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Summary and Analysis of The Squire's Tale

- Summary and Analysis of The Squire's Tale (The Canterbury Tales) Epilogue to the Merchant's Tale and Prologue to the Squire's Tale: The Host laments the Merchant's tale, praying that he would never find such a terrible wife. The Host admits that he also has a wife that he laments marrying. He advises the Squire to tell a tale next. The Squire's Tale is not complete, ending after only six hundred lines. The Squire's Tale: The Squire tells the tale of Cambyuskan, the king of Sarai in Tartary. With his wife Elpheta he had two sons, Algarsyf and Cambalo, and a daughter Canacee....   [tags: Canterbury Tales The Squire's Tale Essays]

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Essay on Romantics and Merchants in The Merchant of Venice

- Romantics and Merchants in The Merchant of Venice   Shakespeare's comedies usually follow a clearly defined pattern. He presents a conflict, and the characters eventually resolve the conflict in a relatively happy ending, which involves marrying off the hero and his entourage to the heroine and her companions, leaving the villain outside the "magic circle" of protagonists. In The Merchant of Venice, Antonio is presented as the hero, and Shylock the villain, but neither is within the circle of marriages at the end of Act V....   [tags: Merchant Venice Essays]

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merchant of venice

- The Merchant of Venice The play, ¡°The Merchant of Venice¡± by William Shakespeare has two main settings. One setting is Venice, a city where many businessmen live, a place, full of unhappy and unkind people. It a world of commercial and law. Shakespeare has portrayed Venice as the ¡°real¡± world. The other setting is Belmont, a city which houses a rich, happy society of beautiful people. Belmont is a fairy-tale world of music and love. In this play, it is evident that, good things happen in Belmont and not so pleasant events happen in Venice....   [tags: Merchant of Venice Essays]

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Chaucer's Canterbury Tales - Biblical Allusions in The Shipman's Tale

- The Canterbury Tales, - Biblical Allusions in The Shipman’s Tale There is no doubting Chaucer’s mastery at paroemia; that his adaptations of his many and varied sources transcended their roots is attested by the fact that, unlike many of his contemporaries or authorities, his works have not “passen as dooth a shadwe upon the wal”[1]. Yet while his skill as a medieval author is undisputed, the extent of his subtlety is not always fully appreciated. In The Canterbury Tales, for instance, while some tales were rapid in drawing academic interest and scholarly interpretations, others were quickly dismissed as ribald tales, as simple fabliaux hardly worthy of more than a cursory examination....   [tags: Chaucer Shipman's Tale Essays]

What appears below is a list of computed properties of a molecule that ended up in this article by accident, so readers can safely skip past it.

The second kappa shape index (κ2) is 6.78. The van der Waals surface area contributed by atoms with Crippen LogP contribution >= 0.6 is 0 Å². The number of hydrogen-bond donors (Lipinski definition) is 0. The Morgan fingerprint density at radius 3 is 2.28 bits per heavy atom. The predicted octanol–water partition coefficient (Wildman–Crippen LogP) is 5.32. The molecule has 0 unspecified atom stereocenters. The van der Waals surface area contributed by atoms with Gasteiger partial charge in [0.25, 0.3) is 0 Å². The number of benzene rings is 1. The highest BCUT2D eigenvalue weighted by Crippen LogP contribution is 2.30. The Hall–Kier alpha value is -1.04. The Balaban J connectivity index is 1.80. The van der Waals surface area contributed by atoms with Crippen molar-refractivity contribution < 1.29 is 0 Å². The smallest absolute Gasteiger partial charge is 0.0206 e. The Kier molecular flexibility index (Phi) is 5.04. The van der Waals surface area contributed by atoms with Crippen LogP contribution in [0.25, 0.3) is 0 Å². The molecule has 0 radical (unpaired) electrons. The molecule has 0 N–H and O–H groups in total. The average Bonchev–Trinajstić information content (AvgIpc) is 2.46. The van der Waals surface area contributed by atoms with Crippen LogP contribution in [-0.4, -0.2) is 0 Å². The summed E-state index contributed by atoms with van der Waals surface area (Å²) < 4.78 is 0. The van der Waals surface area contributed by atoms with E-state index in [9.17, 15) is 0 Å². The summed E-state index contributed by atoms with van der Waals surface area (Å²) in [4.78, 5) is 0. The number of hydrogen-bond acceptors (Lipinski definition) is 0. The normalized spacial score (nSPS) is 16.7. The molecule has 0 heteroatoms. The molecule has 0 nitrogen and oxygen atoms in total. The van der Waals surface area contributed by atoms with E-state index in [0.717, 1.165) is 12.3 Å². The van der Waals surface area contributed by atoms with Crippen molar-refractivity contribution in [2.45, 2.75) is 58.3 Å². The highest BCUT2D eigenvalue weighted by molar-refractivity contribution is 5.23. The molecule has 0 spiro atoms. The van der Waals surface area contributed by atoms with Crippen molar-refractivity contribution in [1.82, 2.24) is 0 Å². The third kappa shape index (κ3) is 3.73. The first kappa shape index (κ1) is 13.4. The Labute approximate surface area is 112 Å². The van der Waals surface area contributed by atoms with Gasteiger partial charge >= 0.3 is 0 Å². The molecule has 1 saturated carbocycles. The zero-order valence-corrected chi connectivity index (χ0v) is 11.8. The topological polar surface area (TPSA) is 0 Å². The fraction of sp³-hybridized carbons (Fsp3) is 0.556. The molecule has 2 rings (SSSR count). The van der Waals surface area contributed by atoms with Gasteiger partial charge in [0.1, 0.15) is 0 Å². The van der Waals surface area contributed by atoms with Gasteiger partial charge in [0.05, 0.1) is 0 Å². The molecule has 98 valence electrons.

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The Character of Shylock in The Merchant of Venice

- The Character of Shylock in The Merchant of Venice Victim or villain. These two words are the total opposites of each other. A victim is someone that 'we' in general should, or may, feel sorry for and attempt to sympathise or empathise with. But a villain is the one person that people love to hate. The best example of this I feel is pantomime. The victims or heroes are clear-cut and the audience willingly cheers them. But as soon as the villain walks on stage he is hissed and booed, unfortunately it is not as simple as this in 'The Merchant of Venice' and how the audience react to the characters is all important in making the distinction between victim or vill...   [tags: Merchant of Venice Essays]

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Shylock in William Shakespeare's The Merchant of Venice

- Shylock in William Shakespeare's The Merchant of Venice The Merchant of Venice, a tragic- comedy written in the late 16th century by the greatest known English author, William Shakespeare. This is a tale set in the heart of Venice, amongst the Venetian Christians and Jews. The history of the Jews is marked by terrible hardship and atrocities; Jewish people kept up their customs and religion formed tight knit communities and became known for their intelligent hard work and business expertise....   [tags: Merchant of Venice Essays]

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Merchant of Venice Essay: The Depression of Antonio